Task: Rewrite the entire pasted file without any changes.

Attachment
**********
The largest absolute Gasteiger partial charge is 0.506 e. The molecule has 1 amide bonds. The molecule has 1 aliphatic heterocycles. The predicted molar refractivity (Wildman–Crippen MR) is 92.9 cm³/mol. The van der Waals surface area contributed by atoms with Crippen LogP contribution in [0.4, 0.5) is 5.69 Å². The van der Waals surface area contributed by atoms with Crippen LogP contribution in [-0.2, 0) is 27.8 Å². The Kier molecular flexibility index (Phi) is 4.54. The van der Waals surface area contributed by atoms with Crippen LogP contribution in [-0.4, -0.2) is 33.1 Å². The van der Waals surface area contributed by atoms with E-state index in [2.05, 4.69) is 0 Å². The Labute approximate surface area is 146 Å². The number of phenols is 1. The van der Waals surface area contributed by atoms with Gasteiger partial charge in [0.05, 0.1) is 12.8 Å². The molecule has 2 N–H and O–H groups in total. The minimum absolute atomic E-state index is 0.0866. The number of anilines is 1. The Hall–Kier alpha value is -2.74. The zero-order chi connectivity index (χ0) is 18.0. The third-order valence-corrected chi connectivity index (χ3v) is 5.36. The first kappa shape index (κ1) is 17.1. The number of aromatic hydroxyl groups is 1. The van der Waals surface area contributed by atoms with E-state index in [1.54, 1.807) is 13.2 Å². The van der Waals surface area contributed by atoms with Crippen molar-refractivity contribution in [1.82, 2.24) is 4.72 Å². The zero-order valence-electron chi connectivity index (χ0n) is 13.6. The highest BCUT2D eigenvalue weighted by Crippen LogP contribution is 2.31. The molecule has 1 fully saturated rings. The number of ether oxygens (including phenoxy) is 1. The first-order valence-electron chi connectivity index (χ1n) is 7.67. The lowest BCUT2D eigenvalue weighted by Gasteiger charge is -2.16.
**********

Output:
The largest absolute Gasteiger partial charge is 0.506 e. The molecule has 1 amide bonds. The molecule has 1 aliphatic heterocycles. The predicted molar refractivity (Wildman–Crippen MR) is 92.9 cm³/mol. The van der Waals surface area contributed by atoms with Crippen LogP contribution in [0.4, 0.5) is 5.69 Å². The van der Waals surface area contributed by atoms with Crippen LogP contribution in [-0.2, 0) is 27.8 Å². The Kier molecular flexibility index (Phi) is 4.54. The van der Waals surface area contributed by atoms with Crippen LogP contribution in [-0.4, -0.2) is 33.1 Å². The van der Waals surface area contributed by atoms with E-state index in [2.05, 4.69) is 0 Å². The Labute approximate surface area is 146 Å². The number of phenols is 1. The van der Waals surface area contributed by atoms with Gasteiger partial charge in [0.05, 0.1) is 12.8 Å². The molecule has 2 N–H and O–H groups in total. The minimum absolute atomic E-state index is 0.0866. The number of anilines is 1. The Hall–Kier alpha value is -2.74. The zero-order chi connectivity index (χ0) is 18.0. The third-order valence-corrected chi connectivity index (χ3v) is 5.36. The first kappa shape index (κ1) is 17.1. The number of aromatic hydroxyl groups is 1. The van der Waals surface area contributed by atoms with E-state index in [1.54, 1.807) is 13.2 Å². The van der Waals surface area contributed by atoms with Crippen molar-refractivity contribution in [1.82, 2.24) is 4.72 Å². The zero-order valence-electron chi connectivity index (χ0n) is 13.6. The highest BCUT2D eigenvalue weighted by Crippen LogP contribution is 2.31. The molecule has 1 fully saturated rings. The number of ether oxygens (including phenoxy) is 1. The first-order valence-electron chi connectivity index (χ1n) is 7.67. The lowest BCUT2D eigenvalue weighted by Gasteiger charge is -2.16.